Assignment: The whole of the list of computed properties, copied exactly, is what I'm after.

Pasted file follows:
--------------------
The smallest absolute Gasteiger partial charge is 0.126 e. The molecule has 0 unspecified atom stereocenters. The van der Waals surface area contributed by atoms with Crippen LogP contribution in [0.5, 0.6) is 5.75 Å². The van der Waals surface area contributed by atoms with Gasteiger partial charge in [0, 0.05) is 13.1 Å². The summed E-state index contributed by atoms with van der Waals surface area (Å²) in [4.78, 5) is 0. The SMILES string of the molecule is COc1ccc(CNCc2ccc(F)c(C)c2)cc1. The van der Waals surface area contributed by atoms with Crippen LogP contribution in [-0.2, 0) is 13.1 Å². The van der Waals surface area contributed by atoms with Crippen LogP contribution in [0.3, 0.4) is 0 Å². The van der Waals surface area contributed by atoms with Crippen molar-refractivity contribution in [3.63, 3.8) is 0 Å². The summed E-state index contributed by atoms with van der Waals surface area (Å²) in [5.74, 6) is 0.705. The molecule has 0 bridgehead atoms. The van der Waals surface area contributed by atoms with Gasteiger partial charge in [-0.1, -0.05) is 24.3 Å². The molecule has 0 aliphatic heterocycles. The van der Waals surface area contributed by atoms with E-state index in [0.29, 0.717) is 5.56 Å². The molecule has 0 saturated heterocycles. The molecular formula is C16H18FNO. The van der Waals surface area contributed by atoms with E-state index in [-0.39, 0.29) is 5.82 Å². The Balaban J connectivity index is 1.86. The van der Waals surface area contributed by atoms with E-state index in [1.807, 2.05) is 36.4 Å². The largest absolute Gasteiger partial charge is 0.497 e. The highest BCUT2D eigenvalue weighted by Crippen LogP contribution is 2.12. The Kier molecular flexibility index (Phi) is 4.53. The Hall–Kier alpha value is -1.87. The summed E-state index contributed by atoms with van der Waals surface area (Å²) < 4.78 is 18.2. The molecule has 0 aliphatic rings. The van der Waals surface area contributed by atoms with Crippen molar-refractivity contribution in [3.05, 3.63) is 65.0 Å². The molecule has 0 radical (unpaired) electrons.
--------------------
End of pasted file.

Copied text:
The smallest absolute Gasteiger partial charge is 0.126 e. The molecule has 0 unspecified atom stereocenters. The van der Waals surface area contributed by atoms with Crippen LogP contribution in [0.5, 0.6) is 5.75 Å². The van der Waals surface area contributed by atoms with Gasteiger partial charge in [0, 0.05) is 13.1 Å². The summed E-state index contributed by atoms with van der Waals surface area (Å²) in [4.78, 5) is 0. The SMILES string of the molecule is COc1ccc(CNCc2ccc(F)c(C)c2)cc1. The van der Waals surface area contributed by atoms with Crippen LogP contribution in [-0.2, 0) is 13.1 Å². The van der Waals surface area contributed by atoms with Crippen LogP contribution in [0.3, 0.4) is 0 Å². The van der Waals surface area contributed by atoms with Crippen molar-refractivity contribution in [3.63, 3.8) is 0 Å². The summed E-state index contributed by atoms with van der Waals surface area (Å²) in [5.74, 6) is 0.705. The molecule has 0 bridgehead atoms. The van der Waals surface area contributed by atoms with Gasteiger partial charge in [-0.1, -0.05) is 24.3 Å². The molecule has 0 aliphatic heterocycles. The van der Waals surface area contributed by atoms with E-state index in [0.29, 0.717) is 5.56 Å². The molecule has 0 saturated heterocycles. The molecular formula is C16H18FNO. The van der Waals surface area contributed by atoms with E-state index in [-0.39, 0.29) is 5.82 Å². The Balaban J connectivity index is 1.86. The van der Waals surface area contributed by atoms with E-state index in [1.807, 2.05) is 36.4 Å². The largest absolute Gasteiger partial charge is 0.497 e. The highest BCUT2D eigenvalue weighted by Crippen LogP contribution is 2.12. The Kier molecular flexibility index (Phi) is 4.53. The Hall–Kier alpha value is -1.87. The summed E-state index contributed by atoms with van der Waals surface area (Å²) < 4.78 is 18.2. The molecule has 0 aliphatic rings. The van der Waals surface area contributed by atoms with Crippen molar-refractivity contribution in [3.05, 3.63) is 65.0 Å². The molecule has 0 radical (unpaired) electrons.